(WASHINGTON) Big industry production throttled back in January due partly to car shutdowns, and housing construction tumbled to a record low, weaker-than-expected performances that show the US caught in a worsening economic tailspin.
The Federal Reserve reported yesterday that production at the nation's factories, mines and utilities fell 1.8 per cent last month. Many economists expected a 1.5 per cent decline. It marked the third straight month where production was cut back and December's performance was even weaker than initially reported, plunging 2.4 per cent.
Another report from the Commerce Department said construction of new homes and apartments plunged and building permits dropped to record lows in January last month, data showed yesterday, as builders shelved construction plans due to a glut of unsold houses and a slump in demand.
The data came as President Barack Obama was due to unveil a plan to stem home foreclosures in an attempt to break housing's downward spiral, which has plunged the US economy into recession and swamped the global financial system.
Housing starts tumbled 16.8 per cent to a seasonally adjusted annual rate of 466,000 units, the lowest since the Commerce Department started keeping records in 1959, from December's upwardly revised 560,000 units. That was the biggest percentage drop since January 1994, the Commerce Department said. Analysts polled by Reuters had expected an annual rate of 530,000 units for January.
'It's a pretty awful (housing) number but in a certain way, the bad reading was to be expected. There's no bottom yet in sight for the US economy,' said Matt Esteve, a foreign exchange trader at Tempus Consulting in Washington.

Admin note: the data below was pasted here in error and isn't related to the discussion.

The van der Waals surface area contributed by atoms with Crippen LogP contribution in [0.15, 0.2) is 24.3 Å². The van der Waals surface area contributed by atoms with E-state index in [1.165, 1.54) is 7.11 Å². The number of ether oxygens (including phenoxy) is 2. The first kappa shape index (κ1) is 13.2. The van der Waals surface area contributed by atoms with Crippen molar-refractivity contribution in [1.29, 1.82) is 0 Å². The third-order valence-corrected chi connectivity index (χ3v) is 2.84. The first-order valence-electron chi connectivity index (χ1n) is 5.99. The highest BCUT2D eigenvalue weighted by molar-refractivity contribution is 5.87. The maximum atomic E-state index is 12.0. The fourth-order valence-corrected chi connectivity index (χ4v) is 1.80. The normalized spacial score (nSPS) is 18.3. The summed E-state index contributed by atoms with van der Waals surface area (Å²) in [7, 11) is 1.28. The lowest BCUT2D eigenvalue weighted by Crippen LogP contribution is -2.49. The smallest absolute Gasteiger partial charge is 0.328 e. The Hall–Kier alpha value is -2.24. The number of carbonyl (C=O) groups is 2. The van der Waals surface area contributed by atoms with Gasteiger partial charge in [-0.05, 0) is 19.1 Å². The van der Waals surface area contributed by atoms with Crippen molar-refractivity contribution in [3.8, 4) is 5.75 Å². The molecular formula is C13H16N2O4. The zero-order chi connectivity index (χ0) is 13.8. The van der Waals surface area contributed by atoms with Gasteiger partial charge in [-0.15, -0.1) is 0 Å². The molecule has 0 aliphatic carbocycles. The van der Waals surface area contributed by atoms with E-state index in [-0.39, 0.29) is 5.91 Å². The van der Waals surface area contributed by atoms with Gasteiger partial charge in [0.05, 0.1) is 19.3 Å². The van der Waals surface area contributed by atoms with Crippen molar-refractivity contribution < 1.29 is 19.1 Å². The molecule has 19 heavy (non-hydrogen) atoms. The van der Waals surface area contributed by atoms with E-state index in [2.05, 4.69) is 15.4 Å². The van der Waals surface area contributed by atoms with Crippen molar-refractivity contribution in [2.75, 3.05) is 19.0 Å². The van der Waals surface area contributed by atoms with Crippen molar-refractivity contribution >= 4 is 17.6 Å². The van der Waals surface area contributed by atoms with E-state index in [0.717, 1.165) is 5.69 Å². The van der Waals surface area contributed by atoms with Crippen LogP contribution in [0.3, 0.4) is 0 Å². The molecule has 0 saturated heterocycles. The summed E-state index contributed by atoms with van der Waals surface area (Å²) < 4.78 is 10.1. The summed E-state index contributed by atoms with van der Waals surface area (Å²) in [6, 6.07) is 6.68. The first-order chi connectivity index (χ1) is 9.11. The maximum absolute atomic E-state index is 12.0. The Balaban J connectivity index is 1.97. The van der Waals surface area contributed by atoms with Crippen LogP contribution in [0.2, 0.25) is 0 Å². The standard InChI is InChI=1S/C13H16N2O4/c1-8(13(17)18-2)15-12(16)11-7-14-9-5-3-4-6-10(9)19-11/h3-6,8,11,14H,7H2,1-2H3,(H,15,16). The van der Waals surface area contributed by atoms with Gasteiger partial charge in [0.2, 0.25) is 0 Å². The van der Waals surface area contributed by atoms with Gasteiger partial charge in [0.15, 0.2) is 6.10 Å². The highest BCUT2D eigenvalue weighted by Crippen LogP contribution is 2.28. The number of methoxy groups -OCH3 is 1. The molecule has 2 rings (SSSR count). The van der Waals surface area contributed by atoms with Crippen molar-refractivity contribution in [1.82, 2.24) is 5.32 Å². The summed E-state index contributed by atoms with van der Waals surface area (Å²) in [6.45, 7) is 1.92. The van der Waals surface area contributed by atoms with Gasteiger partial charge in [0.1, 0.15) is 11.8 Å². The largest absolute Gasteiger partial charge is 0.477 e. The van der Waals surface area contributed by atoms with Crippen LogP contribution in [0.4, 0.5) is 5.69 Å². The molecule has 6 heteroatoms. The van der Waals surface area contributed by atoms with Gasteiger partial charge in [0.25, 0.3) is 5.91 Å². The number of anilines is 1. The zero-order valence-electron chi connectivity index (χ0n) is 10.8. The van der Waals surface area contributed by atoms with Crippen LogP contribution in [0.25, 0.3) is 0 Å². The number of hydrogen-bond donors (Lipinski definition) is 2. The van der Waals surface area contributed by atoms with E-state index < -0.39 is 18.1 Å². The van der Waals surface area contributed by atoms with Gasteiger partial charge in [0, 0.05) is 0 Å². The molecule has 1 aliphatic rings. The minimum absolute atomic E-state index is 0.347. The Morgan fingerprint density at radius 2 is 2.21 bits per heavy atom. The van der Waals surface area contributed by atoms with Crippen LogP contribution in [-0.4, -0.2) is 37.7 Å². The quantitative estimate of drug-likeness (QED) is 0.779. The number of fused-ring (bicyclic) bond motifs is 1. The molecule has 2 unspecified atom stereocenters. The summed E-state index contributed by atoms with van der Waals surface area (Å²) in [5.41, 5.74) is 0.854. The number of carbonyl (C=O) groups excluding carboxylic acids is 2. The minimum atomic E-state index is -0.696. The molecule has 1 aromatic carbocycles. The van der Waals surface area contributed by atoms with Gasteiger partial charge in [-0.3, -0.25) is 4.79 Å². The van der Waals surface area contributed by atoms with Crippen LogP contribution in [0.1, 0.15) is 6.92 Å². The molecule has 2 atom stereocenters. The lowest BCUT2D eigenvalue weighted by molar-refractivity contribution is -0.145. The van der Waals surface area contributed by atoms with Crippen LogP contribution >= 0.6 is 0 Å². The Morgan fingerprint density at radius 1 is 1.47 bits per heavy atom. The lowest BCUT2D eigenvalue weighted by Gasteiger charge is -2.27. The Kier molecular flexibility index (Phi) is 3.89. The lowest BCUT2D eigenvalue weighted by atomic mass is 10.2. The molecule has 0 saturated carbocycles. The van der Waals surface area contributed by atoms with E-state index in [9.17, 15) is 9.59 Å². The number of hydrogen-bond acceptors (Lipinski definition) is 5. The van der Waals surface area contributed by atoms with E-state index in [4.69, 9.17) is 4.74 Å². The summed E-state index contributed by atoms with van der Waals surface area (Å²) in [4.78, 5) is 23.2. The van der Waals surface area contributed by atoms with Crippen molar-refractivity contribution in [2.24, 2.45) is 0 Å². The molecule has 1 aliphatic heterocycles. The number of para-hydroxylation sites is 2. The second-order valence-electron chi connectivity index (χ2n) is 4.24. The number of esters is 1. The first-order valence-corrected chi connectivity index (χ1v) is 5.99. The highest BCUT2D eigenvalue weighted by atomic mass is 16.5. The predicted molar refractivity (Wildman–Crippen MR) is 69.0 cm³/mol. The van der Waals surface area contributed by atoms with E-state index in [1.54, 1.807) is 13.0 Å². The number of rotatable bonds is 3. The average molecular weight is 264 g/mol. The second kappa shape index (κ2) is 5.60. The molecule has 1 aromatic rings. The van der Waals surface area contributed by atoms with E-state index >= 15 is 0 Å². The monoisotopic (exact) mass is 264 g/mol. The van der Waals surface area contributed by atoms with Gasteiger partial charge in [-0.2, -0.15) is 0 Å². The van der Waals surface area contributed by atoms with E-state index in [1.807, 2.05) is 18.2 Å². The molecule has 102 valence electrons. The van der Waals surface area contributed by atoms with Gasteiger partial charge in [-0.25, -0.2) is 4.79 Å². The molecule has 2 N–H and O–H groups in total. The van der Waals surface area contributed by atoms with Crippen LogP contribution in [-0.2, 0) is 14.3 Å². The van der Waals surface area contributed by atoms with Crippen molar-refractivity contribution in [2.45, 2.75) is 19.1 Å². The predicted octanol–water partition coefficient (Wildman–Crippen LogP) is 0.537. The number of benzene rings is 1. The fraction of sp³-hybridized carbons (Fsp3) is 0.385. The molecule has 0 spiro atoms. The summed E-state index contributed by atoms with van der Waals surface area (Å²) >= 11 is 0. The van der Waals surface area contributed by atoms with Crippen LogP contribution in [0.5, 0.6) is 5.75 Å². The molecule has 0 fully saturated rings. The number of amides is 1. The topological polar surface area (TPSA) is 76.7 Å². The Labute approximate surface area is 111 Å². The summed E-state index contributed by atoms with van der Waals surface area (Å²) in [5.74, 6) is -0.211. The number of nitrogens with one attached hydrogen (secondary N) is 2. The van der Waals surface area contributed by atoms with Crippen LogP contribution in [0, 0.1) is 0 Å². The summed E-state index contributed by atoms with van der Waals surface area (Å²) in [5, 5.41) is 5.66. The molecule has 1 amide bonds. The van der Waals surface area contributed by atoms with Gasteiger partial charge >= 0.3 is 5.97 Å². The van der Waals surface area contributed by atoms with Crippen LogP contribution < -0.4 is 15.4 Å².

New building permits, which give a sense of future home construction, dropped 4.8 per cent to 521,000 units, also an all-time low, from 547,000 units in December. That was below analysts' estimates of 530,000.
Compared with the same period last year, housing starts dived a record 56.2 per cent last month and permits plunged 50.5 per cent. Completions slumped a record 41.7 per cent. There was some glimmer of hope as data showed applications for US home mortgages soared last week as fixed mortgage rates dropped below the key 5 per cent level.
The Mortgage Bankers Association said that its seasonally adjusted index of mortgage application activity jumped 45.7 per cent in the week ended Feb 13 to its highest reading since Jan 16. The increase coincided with a 0.2 percentage point drop in average 30-year mortgage rates over the past week to 4.99 per cent, the MBA said.
The increase was mostly due to refinancing of mortgages, with the MBA's index of such loans climbing 64.3 per cent. The gauge of loan requests for home purchases rose 9.1 per cent from last week's level, which was an eight-year low. - Reuters, AP
Source: Business Times - 19 Feb 2009